TECHNICAL PROBLEM: We have not been able to fix our RSS Feed problem. The Tech Support department at, which hosts our Web site, refused to help. Sean M. Burke, who created the RSS Feed, is behaving so erratically that he cannot be trusted to take control of our Web site. No one else has volunteered to help. Gilles d'Aymery is a publisher, a co-editor, a writer, and a (clean) HTML formatter, but unfortunately, he is not a UNIX programmer. Accordingly, all links to the non-functioning RSS Feed have been deleted on the front page. We apologize for the inconvenience. Anyone who used the RSS Feed (some 2,000 of you) can send us an e-mail and we will add your address to our bi-weekly distribution list. We hope we can find a way to create a new RSS Feed, but it will take some time. Sorry again.


Note from the Editors

A recent study on children in the U.K. showed that those with low intelligence were more likely to become social conservatives and racists. Perhaps that answers Jan Baughman's question as to how we can allow an entire generation to languish when our future is in their hands: so they'll grow up to vote Republican! With childhood obesity on the rise, they are being groomed as an emerging market in chronic disease to replace the aging and soon-to-disappear baby boomers as consumers of our high-priced health care system. More on political agendas and consumers comes from Glenn Reed, who demonstrates how non-profits are rapidly adopting the language of free-market capitalism and abandoning their role in society. Yet despite the destructiveness of free markets, our current leaders and their would-be replacements continue to tout laissez-faire economics as the answer to all the world's problems, as Harvey Whitney, Jr. observes. Manuel García, Jr. applies the Prisoner's Dilemma -- a zero sum game -- to shopping, debt, and voting, if you're looking for some guidance on the next election or financial decision. Is all this -- the neglect of our children, unbridled capitalism where winner takes all -- not a form of eugenics? Michael Barker continues his exploration of the practice with Part II of his series on Konrad Lorenz and the evolution of eugenic-inspired thinking that flourished in the wake of World War II. And speaking of economics and the world's problems, Gilles d'Aymery's Martian Blips provide further evidence of the deliberate and coordinated attack on the euro, and more.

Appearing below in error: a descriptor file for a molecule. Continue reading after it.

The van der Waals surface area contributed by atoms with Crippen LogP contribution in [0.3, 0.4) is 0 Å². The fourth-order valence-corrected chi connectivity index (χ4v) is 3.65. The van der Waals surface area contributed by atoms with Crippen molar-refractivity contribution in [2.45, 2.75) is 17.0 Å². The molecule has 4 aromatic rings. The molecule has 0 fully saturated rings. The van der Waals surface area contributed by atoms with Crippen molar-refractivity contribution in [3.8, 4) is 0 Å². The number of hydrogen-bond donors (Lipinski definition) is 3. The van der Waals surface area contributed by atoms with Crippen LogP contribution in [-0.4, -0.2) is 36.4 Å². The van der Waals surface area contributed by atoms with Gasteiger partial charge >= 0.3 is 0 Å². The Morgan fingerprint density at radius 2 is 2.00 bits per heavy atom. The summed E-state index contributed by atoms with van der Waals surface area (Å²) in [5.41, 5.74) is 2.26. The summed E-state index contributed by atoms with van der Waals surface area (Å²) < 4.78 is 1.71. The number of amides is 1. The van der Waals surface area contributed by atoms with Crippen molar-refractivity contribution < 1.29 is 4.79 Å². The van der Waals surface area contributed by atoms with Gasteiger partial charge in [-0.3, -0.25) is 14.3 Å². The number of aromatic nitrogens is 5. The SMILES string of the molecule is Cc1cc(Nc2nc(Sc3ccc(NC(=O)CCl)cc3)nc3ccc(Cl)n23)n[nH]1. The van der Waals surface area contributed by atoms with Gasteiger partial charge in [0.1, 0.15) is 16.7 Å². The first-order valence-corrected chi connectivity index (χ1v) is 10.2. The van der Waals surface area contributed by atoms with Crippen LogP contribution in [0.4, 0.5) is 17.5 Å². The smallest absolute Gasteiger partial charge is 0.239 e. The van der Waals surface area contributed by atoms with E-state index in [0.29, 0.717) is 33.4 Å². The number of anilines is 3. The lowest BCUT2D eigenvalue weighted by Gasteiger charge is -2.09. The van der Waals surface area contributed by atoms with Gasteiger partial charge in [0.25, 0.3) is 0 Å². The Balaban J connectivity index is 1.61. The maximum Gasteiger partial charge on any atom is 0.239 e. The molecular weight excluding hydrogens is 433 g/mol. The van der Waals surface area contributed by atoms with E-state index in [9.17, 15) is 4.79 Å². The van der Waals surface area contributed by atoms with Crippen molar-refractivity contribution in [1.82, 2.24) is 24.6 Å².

Turning the page to culture, Peter Byrne offers a look inside the Neapolitan Mafia-like organization, the Camorra, through a review of two books, while Raju Peddada considers what actually makes for a good historian -- an academic appointment or a lifetime of personal observation. In the Coin français, Christian Cottard's story shows that a life of little can often be very rich. Marie Rennard translates a biography of Mary Anning, "the greatest fossilist the world ever knew." Francesca Saieva revisits the writer Claudio Magris and indifference to the other, and Simone Alié-Daram's poem speaks to the chagrin of a day. Ricardo Gonsalves's experimental poem reaches for the book, and Guido Monte's multilingual poem blends together some thoughts before sleeping. We close without your letters -- please keep them coming, and if anyone out there knows how to program an RSS Feed, we'd sure appreciate some help...